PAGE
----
Ultimately, developers can avoid the cost altogether by building all-electric communities.  

As pointed out by the OEB, obligating developers to cover the cost of installing gas delivery infrastructure is an incentive to choose the most cost-effective energy option. 

In some cases, this will mean building all-electric communities that use high-efficiency heat pumps for space and water heating. This in turn improves housing affordability by reducing the cost of operating the new homes.  

The two rulings aimed to protect ratepayers from the cost of new infrastructure that risks becoming stranded assets as our society decarbonizes. 

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In the long term, these costs are far more likely to fall on low-income households because wealthier households can afford the upfront costs of purchasing electric home appliances such as heat pumps. 

 Those households will continue to benefit because heating with a heat pump is more cost-effective than with gas, in part due to rising carbon taxes, and because they may avoid paying monthly gas connection fees.  

As homes increasingly move away from gas, paying for that infrastructure will fall to a shrinking customer base.  

The energy transition will reduce gas use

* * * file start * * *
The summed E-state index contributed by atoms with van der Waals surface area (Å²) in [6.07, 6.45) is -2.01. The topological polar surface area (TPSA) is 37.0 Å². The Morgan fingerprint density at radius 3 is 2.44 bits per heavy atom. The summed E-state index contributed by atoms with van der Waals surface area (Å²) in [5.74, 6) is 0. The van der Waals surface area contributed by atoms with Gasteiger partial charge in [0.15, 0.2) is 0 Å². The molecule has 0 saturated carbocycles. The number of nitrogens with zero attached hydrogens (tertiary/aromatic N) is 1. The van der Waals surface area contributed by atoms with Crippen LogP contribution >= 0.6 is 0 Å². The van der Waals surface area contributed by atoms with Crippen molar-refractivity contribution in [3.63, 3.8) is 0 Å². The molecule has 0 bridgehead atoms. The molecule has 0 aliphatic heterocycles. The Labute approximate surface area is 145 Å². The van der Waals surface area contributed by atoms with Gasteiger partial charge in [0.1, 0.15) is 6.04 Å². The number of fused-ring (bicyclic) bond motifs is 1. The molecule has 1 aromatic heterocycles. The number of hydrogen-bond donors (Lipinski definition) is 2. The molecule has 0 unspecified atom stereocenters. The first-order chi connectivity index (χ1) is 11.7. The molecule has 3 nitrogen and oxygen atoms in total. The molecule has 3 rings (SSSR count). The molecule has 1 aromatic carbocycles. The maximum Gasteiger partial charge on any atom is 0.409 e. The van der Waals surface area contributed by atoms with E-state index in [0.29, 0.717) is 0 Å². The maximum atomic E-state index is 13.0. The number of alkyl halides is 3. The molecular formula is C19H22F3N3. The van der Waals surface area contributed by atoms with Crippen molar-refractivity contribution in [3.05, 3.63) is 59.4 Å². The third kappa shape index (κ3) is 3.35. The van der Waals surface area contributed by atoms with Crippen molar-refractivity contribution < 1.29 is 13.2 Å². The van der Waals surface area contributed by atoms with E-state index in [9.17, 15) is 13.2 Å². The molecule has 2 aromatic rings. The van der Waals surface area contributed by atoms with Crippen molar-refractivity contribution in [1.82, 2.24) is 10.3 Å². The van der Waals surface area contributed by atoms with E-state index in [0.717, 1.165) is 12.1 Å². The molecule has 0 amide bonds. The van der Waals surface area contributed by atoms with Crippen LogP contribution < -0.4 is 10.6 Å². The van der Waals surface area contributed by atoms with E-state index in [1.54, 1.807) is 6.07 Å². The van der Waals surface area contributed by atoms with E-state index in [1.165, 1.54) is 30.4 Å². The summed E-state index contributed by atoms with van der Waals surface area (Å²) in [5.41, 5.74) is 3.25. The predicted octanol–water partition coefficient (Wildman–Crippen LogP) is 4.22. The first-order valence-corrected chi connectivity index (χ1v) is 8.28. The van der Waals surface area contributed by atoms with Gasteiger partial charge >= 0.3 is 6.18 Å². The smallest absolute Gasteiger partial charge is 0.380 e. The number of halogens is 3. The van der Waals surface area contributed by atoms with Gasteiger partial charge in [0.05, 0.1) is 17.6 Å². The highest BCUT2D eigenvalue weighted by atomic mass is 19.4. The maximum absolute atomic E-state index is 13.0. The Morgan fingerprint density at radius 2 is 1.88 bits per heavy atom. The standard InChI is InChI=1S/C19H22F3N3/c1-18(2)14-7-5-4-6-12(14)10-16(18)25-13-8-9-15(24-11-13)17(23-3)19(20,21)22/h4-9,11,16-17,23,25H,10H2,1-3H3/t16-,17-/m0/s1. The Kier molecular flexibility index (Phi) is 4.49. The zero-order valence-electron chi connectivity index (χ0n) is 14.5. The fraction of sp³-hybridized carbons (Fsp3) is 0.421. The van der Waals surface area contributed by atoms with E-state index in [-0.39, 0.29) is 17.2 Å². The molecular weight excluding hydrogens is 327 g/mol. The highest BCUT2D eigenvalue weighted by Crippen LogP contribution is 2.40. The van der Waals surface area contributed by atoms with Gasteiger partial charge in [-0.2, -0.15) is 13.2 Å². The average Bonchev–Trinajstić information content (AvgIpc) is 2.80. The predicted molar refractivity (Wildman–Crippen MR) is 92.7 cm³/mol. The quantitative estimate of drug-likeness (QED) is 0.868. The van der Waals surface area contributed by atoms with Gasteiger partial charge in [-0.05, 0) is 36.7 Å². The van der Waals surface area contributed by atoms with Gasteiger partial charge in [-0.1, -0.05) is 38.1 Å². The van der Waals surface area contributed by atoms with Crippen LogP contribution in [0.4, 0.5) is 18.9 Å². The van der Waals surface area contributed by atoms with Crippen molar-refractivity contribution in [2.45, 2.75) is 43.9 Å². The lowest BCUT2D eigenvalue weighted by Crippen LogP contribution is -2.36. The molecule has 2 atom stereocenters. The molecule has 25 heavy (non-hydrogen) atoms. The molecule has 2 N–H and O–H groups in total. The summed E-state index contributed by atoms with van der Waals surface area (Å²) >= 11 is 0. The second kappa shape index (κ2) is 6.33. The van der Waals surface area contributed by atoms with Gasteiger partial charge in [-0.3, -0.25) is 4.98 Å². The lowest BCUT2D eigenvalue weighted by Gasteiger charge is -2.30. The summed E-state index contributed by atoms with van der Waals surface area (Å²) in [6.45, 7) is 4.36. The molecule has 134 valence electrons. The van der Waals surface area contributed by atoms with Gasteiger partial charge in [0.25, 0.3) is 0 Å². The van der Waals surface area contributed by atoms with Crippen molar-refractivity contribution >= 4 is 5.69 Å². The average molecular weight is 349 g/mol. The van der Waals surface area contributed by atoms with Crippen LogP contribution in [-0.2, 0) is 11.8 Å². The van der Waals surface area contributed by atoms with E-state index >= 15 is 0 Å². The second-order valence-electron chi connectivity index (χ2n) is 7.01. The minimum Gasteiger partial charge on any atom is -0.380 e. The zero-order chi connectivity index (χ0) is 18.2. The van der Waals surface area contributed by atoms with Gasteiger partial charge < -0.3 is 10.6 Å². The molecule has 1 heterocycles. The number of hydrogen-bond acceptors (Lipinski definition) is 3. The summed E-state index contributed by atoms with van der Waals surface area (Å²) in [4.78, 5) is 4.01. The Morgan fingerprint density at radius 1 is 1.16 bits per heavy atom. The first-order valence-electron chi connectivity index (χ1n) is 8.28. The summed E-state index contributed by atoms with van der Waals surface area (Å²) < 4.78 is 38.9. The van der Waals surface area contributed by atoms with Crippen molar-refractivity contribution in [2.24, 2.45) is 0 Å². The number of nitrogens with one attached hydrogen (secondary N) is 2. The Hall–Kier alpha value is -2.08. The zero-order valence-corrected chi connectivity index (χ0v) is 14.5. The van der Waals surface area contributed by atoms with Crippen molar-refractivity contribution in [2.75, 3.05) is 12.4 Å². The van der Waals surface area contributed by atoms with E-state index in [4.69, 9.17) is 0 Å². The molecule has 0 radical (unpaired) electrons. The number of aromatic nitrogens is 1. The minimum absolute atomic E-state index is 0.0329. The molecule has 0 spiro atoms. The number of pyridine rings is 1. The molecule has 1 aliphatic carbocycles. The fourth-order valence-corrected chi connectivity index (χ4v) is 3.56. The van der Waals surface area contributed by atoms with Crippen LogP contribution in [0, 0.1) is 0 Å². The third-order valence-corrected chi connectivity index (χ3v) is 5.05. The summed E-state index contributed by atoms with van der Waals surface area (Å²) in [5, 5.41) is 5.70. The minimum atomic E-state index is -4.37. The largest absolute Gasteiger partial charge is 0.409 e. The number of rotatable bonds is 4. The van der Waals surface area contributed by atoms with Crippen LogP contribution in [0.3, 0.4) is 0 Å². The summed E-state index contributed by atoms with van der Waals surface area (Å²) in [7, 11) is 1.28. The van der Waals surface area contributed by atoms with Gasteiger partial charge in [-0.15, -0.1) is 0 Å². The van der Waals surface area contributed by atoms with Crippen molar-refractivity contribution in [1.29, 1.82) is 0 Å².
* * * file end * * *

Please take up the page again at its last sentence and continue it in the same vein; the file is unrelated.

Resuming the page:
Both regulators determined that natural gas use will decline in response to the transition from fossil fuels to electricity. In addition, the federal government has committed to reducing Canada’s greenhouse gas emissions by 40 to 45 per cent by 2030 and to achieving net-zero emissions by 2050.  

Electric heat pumps are widely held to be the best option for decarbonizing buildings. Heat pumps are the most efficient heating system available, and most homes and businesses in Ontario and B.C. with a heat pump will save money by replacing gas heating systems.  

Moreover, unlike gas appliances, all-electric homes do not produce health-harming pollutants indoors that result in increased rates of asthma in children and are linked to other serious health problems, or vent pollutants outdoors.  

Policy implications  

What these recent rulings and the aftermath demonstrate is that good policy in the public interest is vulnerable to politicization.  

The OEB and BCUC should be applauded for recognizing the stranded-asset risks of new gas infrastructure as the energy transition unfolds. It is in the public interest to avoid such risks and to protect ratepayers from these unnecessary costs that are also bad for public health and threaten housing affordability.  

In turn, governments should respect the independence of energy regulators, recognizing that their decisions are based on careful analysis of complex systems after engagement with major stakeholders and industry experts.  

Housing affordability is a complex issue that is directly and indirectly impacted by energy regulator decisions and government policy. 

As society takes the necessary steps toward decarbonization, more work is needed to understand the impact on low-income and vulnerable Canadians so that policies and programs can be developed and applied equitably for a cleaner more affordable future for all.